A number – although by no means all – critics mention Blake. The influence throughout the novel is more subtle: with His Dark Materials, the full build-up to the war in heaven and a Blakean re-reading of Milton’s Paradise Lost took some time, but there were quotations and direct references that made Pullman’s debt to Blake very clear. This is not the case in La Belle Sauvage – the influence, rather, is implicit in elements such as Dust (which, as he made clear throughout the earlier trilogy, took direct inspiration from Blake’s poetry) and the resistance to organised religion. Upon first reading, my own assumption was that Blake had been relegated in importance, but repeatedly in interviews Pullman draws attention to Blake. Thus, for example, he told Time magazine “in William Blake’s terms I’m a proponent of two-fold, three-fold and four-fold vision and not single vision,” a notion repeated in his NPR interview. As such, Blake becomes a principle support for Pullman’s metaphysics, one where imagination provides the ability to re-vision the world around us as a matter of course.
The essays collected together in Daemon Voices are, as the editor, Simon Mason observes in his introduction, very varied. Comprising thirty of a hundred and twenty or so that Pullman has written over the years, this collection does contain a substantial insight into his understanding of Blake. The romantic poet and artist is scattered throughout the book, especially in the various discussions of His Dark Materials, but the very best essay in the collection – originally published in The Guardian in 2014 – is Pullman’s discussion of Blake’s influence over a period of fifty years. “Soft Beulah’s Night: William Blake and Vision” begins with a wonderful evocation of Pullman attempting (and failing) to locate copies of Blake’s work in Merionethshire after reading Allen Ginsberg’s Howl (the fact that he was able to track down Ginsberg in the coastal resort of Barmouth but not Blake speaks volumes). When he finally encountered the Dent Everyman selection of poems edited by Ruthven Todd, thus began a deep affection for the poet which is probably the most significant of all those affecting Pullman:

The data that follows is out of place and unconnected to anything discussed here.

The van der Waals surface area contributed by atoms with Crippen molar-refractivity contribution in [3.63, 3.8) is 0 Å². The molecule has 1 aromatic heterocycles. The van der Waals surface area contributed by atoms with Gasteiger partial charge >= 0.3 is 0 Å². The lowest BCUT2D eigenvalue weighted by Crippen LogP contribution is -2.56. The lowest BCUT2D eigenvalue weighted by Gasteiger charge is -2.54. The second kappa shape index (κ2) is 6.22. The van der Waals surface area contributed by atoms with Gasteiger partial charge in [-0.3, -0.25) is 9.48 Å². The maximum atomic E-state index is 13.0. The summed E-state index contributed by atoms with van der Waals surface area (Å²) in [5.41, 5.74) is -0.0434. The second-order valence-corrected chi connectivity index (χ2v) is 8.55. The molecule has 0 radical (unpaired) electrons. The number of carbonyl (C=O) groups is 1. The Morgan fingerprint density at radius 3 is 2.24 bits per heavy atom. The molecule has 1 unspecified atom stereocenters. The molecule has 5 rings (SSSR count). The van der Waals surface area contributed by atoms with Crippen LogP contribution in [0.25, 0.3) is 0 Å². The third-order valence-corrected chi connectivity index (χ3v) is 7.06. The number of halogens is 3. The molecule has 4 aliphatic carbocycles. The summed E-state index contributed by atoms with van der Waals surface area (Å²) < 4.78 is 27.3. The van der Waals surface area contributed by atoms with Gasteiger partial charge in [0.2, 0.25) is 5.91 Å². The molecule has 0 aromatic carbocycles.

That was fifty years ago. My opinions about many things have come and gone, changed and changed about, since then; I have believed in God, and then disbelieved; I have thought that certain writers and poets were incomparably great, and gradually found them less and less interesting, and finally commonplace… But those first impulses of certainty about William Blake have never forsaken me, though I may have been untrue to them from time to time. Indeed, they have been joined by others, and I expect to go on reading Blake, and learning more, for as long as I live. (pp. 342-3)
This essay also provides a key to unlock La Belle Sauvage, discussing as it does the profoundly materialist nature of consciousness which Pullman garnered from that visionary materialist, William Blake, whose prologue to Europe a Prophecy includes the line “every particle of dust breathes forth its joy”. Likewise, it is from Blake that the later author draws his own conception of fourfold vision, the ability to view not with single, rational vision but to overlay all the faculties of our empathy and imagination.
The second essay on Blake, “I Must Create A System: A Moth’s-Eye View of William Blake”, is less compelling, mainly because it is a transcript of a talk given to the Blake Society and is one of those pieces that would be infinitely more pleasurable to hear than to read. Nonetheless, again and again Pullman demonstrates his deep and thoughtful relation with Blake, offering keen insights as when he notes that Blake was not a Gnostic, not infected with that religious sect’s despair against the natural world. Indeed, it is through such engagement with Blake that we come towards another important element of Pullman’s relationship with the earlier poet, one evident in the title. Pullman’s conceit of daemons, animal spirits that materialise the psyche of each character in his alternate world, draws much of its power from another text by Blake, one intimately bound up with the animal world and which Pullman refers to repeatedly. Auguries of Innocence, perhaps the first true poem dealing with animal rights and man’s indebtedness to the animal world, at least in the west, becomes the second key that opens the doors onto the world of Philip Pullman’s fiction. It may be, indeed, that he wishes to use Blake’s advice to create a system that will free him from organised religion and repressive science, but it is also important that the system he seeks to create can see a conscious, living world of energy and joy in every particle of dust, in every grain of sand.
La Belle Sauvage and Daemon Voices are both published by David Fickling books and are available for RRP £20.